One of Charles Darwin’s hypotheses posits that closely related species will compete for food and other resources more strongly with one another than with distant relatives, because they occupy similar ecological niches. Most biologists long have accepted this to be true.
To finish reading and learn about where the dominoes fall, click on "Malthus Misled Darwin Who Misled the World".


Wednesday, July 09, 2014

Telling an Evolutionary Whale Tale


The whale is often cited as one of the best examples of evolution. But is the evidence actually there, or is it simply more wishful thinking on the part of Darwin's Cheerleaders? In reality, there is more fancy than fact.
One such evolutionary claim that has been around since the days of Darwin asserts that whales (which are mammals, not fish or reptiles) descended from some four-footed land mammal. Darwin thought that it was a bear-like animal that evolved into whales, but today evolutionists disagree. Some speculate that hoofed animals (like cattle) or wolf-like carnivores were the ancestors of whales. Others insist that DNA evidence indicates that the ancestors were hippopotamus-like. More recently, evolutionists claimed deer-like, raccoon-size animals had evolved into whales.
You can read the rest of the article in context by clicking "On Making a Whale".

Wednesday, July 02, 2014

Israel, Conquests and Archaeology

Archaeology is one of the newer sciences, and can be tricky. It has been used to study all sorts of ancient and not-so-ancient civilizations. Only a few years ago, archaeologists were able to find what is probably George Washington's boyhood home. Imagine the added difficulties going back thousands instead of hundreds of years. Like other sciences, it has needed to develop techniques. Also like other sciences, archaeology can be less useful when it is approached with negative biases. Such was the case of studying Joshua and the Israelites' Conquest of Canaan.


The Taking of Jericho, J.J.J. Tissot
Although archaeological finds have never disproved the Bible, people have fallaciously argued from silence against it. That is, if something was not found to verify the biblical account, then the event did not happen. Add to that some misinterpretations of information, biases that "we won't find it anyway", and the conquest of Canaan was disputed. Better technology and a desire to actually search instead of making assumptions has changed the situation. Although we knew it all the time, God's Word has been verified — again.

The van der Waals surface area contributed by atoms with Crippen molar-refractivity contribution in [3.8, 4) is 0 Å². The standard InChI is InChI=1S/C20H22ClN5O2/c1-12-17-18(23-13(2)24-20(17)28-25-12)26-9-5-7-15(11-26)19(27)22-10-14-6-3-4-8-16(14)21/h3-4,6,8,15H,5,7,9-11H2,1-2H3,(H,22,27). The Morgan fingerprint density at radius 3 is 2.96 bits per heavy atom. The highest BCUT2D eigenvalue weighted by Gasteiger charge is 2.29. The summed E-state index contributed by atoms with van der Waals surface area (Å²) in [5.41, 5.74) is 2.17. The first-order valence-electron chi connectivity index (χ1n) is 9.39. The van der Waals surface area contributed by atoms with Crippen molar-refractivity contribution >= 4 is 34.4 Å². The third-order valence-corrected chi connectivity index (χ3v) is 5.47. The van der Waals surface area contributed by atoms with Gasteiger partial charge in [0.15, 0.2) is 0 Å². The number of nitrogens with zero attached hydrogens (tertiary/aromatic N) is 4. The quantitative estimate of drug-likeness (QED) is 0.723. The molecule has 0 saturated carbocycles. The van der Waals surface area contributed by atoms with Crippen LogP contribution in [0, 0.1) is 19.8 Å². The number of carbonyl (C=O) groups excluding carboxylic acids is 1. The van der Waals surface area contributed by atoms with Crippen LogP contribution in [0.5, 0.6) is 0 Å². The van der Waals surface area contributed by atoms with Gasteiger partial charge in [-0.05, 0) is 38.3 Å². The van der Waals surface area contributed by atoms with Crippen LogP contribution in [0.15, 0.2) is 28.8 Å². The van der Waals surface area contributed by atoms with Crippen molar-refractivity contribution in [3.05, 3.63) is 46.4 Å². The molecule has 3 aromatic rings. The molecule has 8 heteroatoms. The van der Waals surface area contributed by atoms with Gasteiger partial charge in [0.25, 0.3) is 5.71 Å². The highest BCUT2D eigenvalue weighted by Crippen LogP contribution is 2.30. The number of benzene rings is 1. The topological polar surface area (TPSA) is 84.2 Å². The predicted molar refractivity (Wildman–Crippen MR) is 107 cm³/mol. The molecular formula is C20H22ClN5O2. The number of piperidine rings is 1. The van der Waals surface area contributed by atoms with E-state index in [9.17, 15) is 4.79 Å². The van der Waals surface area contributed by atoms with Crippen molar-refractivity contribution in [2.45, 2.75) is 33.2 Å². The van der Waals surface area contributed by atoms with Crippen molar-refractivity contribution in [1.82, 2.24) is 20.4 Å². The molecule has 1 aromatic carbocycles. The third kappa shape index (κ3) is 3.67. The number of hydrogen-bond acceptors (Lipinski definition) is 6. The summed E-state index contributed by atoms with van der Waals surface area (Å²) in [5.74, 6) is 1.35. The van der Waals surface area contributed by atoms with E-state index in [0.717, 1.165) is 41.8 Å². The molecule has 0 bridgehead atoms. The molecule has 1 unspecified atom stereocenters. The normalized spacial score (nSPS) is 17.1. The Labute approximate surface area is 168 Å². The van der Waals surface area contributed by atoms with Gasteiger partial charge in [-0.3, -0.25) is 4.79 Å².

Archaeological research in the Holy Land began in earnest in the 1800s, driven by a keen interest in the history of Bible lands. Joshua’s Conquest of Canaan soon became an important focus. Unfortunately, two developments eventually led most scholars to deny that the Conquest ever happened.

At first the digs were promising. One of the first cities excavated in Israel was Jericho, the first stop in Joshua’s campaign of conquest in the Promised Land. A group of German scholars did the first excavations at Jericho in the early 1900s. In the 1930s, British archaeologist John Garstang started new excavations at Jericho, finding local Canaanite pottery from Joshua’s time and evidence for massive destruction by a fierce fire, including ash deposits up to 3 feet (1 m) thick. The evidence was consistent with an Israelite attack on the city around 1400 BC, the biblical date for the Conquest